gui_node_pos = "1400 -20 0"
      gui_group = ""
      enable = "1"
      input_node = ""
      gui_use_preview_patch_size = "0"
      gui_preview_patch_size = "1000 1000"
      seed = "1616"
      surface_shader = ""
      stone_scale = "1"
      stone_density = "0.05"
      vary_density = "1"
      density_variation = "1"
      density_seed = "6722"
      density_variation_scale = "10"
      stone_tallness = "1"
      pancake_effect = "2"
      separate_geometry = "0"
      only_displace_upwards = "0"
      apply_colour = "1"
      diffuse_colour = "1 1 1"
      colour_variation = "1"
      variation_in_red = "0.5"
      variation_in_green = "0.5"
      variation_in_blue = "0.5"
      scale_function = ""
      tallness_function = ""
      blend_by_shader = "0"
      blending_shader = ""
      fit_blendshader_to_this = "0"
      invert_blendshader = "0"
      blend_as_stone_density = "1"
      >
   </fake_stones_shader>
   <compute_normal
      name = "Compute normal 01"
      gui_use_node_pos = "1"
      gui_node_pos = "1400 -100 0"
      gui_group = ""
      enable = "1"
      input_node = "Fake stones shader 01"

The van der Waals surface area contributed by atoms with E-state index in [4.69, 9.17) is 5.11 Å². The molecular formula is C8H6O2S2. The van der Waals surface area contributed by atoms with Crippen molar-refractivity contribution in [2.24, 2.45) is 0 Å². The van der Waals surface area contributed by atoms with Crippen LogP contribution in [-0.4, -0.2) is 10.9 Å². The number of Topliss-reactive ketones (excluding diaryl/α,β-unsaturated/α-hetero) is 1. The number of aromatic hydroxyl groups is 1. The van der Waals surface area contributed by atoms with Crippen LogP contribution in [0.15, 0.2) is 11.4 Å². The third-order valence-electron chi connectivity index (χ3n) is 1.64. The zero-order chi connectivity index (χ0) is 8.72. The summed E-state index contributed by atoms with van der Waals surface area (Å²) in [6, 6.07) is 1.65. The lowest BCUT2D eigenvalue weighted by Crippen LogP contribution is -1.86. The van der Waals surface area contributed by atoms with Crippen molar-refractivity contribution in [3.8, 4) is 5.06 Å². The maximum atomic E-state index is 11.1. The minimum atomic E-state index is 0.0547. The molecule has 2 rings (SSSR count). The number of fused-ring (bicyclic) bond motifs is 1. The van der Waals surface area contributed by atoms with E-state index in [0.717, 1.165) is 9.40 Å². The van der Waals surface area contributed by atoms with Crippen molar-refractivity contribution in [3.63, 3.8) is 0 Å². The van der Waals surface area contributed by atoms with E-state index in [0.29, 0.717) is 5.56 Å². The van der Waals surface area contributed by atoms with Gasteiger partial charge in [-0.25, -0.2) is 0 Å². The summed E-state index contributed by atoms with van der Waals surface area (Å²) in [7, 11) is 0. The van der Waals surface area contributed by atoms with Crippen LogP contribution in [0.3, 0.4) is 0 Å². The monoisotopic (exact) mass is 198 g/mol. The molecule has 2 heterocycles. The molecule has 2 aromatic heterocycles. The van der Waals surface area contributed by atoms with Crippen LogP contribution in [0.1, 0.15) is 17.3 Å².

gui_use_preview_patch_size = "1"
      gui_preview_patch_size = "15.625 15.625"
      patch_size = "0.1"
      smooth_surface = "1"
      >
   </compute_normal>
</terragen_clip>
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WAS

If one doesn't mind offsetting the terrain and working with that, it sure can yield some beautifully round stones to work with. Nevermind the tiny small scale details being rough, they're effected by the offset as they're currently fed into the Fake Stones Surface Input instead of the Child Input of the offset surface.
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Matt

The result of the Displacement to Vector might be correct - you just don't see the lateral displacement until it's.. um... used to displace something. Have you tested it by previewing a Vector Displacement Shader whose displacement is generated by the output of the Displacement to Vector?
Just because milk is white doesn't mean that clouds are made of milk.

WAS

Quote from: Matt on November 09, 2018, 12:38:44 am
The result of the Displacement to Vector might be correct - you just don't see the lateral displacement until it's.. um... used to displace something. Have you tested it by previewing a Vector Displacement Shader whose displacement is generated by the output of the Displacement to Vector?


Oh, that it does, but I'm trying to capture the boundaries of these effect fake stones for masking purposes. Neither can provide the computed displacement in scalar form. Even if you convert the vector displacement you'll get a even more bizarre scalar than just the offset surface to scalar.

Even though, when the rock is offsetted by "Normal" there is "Normal" boundaries it should be seeing by my logic if it was recomputed. So it seems to be acting like lateral displacement, even when "Normal" is just lateral and invisible.
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Dune